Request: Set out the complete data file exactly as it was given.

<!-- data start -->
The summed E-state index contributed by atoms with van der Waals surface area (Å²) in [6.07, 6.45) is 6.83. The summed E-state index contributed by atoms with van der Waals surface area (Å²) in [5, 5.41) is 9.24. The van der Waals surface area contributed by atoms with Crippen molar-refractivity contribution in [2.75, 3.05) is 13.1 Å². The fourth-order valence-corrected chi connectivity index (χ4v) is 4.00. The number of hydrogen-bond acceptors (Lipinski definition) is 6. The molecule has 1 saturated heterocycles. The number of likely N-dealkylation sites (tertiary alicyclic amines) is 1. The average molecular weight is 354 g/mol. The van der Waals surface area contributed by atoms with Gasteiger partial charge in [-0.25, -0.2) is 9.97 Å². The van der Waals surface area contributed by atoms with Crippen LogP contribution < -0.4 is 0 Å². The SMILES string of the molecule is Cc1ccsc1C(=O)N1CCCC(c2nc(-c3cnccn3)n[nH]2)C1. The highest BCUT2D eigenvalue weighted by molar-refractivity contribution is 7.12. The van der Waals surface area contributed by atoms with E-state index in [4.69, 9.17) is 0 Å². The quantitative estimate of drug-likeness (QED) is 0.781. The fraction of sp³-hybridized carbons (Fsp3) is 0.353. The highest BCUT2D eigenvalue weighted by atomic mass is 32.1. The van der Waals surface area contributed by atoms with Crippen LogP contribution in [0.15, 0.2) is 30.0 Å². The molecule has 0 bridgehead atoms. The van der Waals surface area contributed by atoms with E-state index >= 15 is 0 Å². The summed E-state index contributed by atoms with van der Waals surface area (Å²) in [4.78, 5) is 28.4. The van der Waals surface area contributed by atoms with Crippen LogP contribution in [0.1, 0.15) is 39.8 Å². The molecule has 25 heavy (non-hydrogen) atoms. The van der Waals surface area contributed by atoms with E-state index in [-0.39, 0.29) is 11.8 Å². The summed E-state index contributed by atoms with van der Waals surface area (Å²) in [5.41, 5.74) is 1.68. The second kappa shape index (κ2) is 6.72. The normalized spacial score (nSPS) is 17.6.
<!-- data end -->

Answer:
The summed E-state index contributed by atoms with van der Waals surface area (Å²) in [6.07, 6.45) is 6.83. The summed E-state index contributed by atoms with van der Waals surface area (Å²) in [5, 5.41) is 9.24. The van der Waals surface area contributed by atoms with Crippen molar-refractivity contribution in [2.75, 3.05) is 13.1 Å². The fourth-order valence-corrected chi connectivity index (χ4v) is 4.00. The number of hydrogen-bond acceptors (Lipinski definition) is 6. The molecule has 1 saturated heterocycles. The number of likely N-dealkylation sites (tertiary alicyclic amines) is 1. The average molecular weight is 354 g/mol. The van der Waals surface area contributed by atoms with Gasteiger partial charge in [-0.25, -0.2) is 9.97 Å². The van der Waals surface area contributed by atoms with Crippen LogP contribution < -0.4 is 0 Å². The SMILES string of the molecule is Cc1ccsc1C(=O)N1CCCC(c2nc(-c3cnccn3)n[nH]2)C1. The highest BCUT2D eigenvalue weighted by molar-refractivity contribution is 7.12. The van der Waals surface area contributed by atoms with E-state index in [4.69, 9.17) is 0 Å². The quantitative estimate of drug-likeness (QED) is 0.781. The fraction of sp³-hybridized carbons (Fsp3) is 0.353. The highest BCUT2D eigenvalue weighted by atomic mass is 32.1. The van der Waals surface area contributed by atoms with Crippen LogP contribution in [0.15, 0.2) is 30.0 Å². The molecule has 0 bridgehead atoms. The van der Waals surface area contributed by atoms with E-state index >= 15 is 0 Å². The summed E-state index contributed by atoms with van der Waals surface area (Å²) in [4.78, 5) is 28.4. The van der Waals surface area contributed by atoms with Crippen LogP contribution in [0.1, 0.15) is 39.8 Å². The molecule has 25 heavy (non-hydrogen) atoms. The van der Waals surface area contributed by atoms with E-state index in [-0.39, 0.29) is 11.8 Å². The summed E-state index contributed by atoms with van der Waals surface area (Å²) in [5.41, 5.74) is 1.68. The second kappa shape index (κ2) is 6.72. The normalized spacial score (nSPS) is 17.6.